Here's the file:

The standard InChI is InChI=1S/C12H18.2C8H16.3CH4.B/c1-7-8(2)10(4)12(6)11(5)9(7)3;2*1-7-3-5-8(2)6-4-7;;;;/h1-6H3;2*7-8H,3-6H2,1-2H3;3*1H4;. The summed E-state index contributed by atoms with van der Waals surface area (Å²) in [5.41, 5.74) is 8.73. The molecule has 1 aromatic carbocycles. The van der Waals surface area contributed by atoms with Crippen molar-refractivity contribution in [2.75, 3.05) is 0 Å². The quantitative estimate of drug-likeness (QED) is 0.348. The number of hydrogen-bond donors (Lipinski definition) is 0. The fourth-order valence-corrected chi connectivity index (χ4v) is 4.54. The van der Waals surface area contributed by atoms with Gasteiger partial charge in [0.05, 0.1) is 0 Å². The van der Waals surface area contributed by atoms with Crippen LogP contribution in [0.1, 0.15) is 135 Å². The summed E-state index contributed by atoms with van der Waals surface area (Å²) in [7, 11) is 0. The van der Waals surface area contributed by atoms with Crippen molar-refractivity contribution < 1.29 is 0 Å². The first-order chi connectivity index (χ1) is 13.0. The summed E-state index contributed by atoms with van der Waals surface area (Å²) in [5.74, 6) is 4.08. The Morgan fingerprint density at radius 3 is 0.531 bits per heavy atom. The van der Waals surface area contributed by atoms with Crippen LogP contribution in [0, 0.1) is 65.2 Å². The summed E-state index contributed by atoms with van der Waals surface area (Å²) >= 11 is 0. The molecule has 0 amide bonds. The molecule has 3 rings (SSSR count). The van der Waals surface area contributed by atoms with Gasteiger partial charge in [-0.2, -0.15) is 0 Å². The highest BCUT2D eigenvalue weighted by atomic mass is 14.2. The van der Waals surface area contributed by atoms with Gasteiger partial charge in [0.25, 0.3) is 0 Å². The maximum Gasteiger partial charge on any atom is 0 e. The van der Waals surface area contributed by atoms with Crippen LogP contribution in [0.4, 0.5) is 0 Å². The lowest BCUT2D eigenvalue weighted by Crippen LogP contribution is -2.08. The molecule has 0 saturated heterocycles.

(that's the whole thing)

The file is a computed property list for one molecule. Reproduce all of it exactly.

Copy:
The standard InChI is InChI=1S/C12H18.2C8H16.3CH4.B/c1-7-8(2)10(4)12(6)11(5)9(7)3;2*1-7-3-5-8(2)6-4-7;;;;/h1-6H3;2*7-8H,3-6H2,1-2H3;3*1H4;. The summed E-state index contributed by atoms with van der Waals surface area (Å²) in [5.41, 5.74) is 8.73. The molecule has 1 aromatic carbocycles. The van der Waals surface area contributed by atoms with Crippen molar-refractivity contribution in [2.75, 3.05) is 0 Å². The quantitative estimate of drug-likeness (QED) is 0.348. The number of hydrogen-bond donors (Lipinski definition) is 0. The fourth-order valence-corrected chi connectivity index (χ4v) is 4.54. The van der Waals surface area contributed by atoms with Gasteiger partial charge in [0.05, 0.1) is 0 Å². The van der Waals surface area contributed by atoms with Crippen LogP contribution in [0.1, 0.15) is 135 Å². The summed E-state index contributed by atoms with van der Waals surface area (Å²) in [7, 11) is 0. The van der Waals surface area contributed by atoms with Crippen molar-refractivity contribution < 1.29 is 0 Å². The first-order chi connectivity index (χ1) is 13.0. The summed E-state index contributed by atoms with van der Waals surface area (Å²) in [5.74, 6) is 4.08. The Morgan fingerprint density at radius 3 is 0.531 bits per heavy atom. The van der Waals surface area contributed by atoms with Crippen LogP contribution in [0, 0.1) is 65.2 Å². The summed E-state index contributed by atoms with van der Waals surface area (Å²) >= 11 is 0. The molecule has 0 amide bonds. The molecule has 3 rings (SSSR count). The van der Waals surface area contributed by atoms with Gasteiger partial charge in [-0.2, -0.15) is 0 Å². The highest BCUT2D eigenvalue weighted by atomic mass is 14.2. The van der Waals surface area contributed by atoms with Gasteiger partial charge in [0.25, 0.3) is 0 Å². The maximum Gasteiger partial charge on any atom is 0 e. The van der Waals surface area contributed by atoms with Crippen LogP contribution in [0.4, 0.5) is 0 Å². The lowest BCUT2D eigenvalue weighted by Crippen LogP contribution is -2.08. The molecule has 0 saturated heterocycles.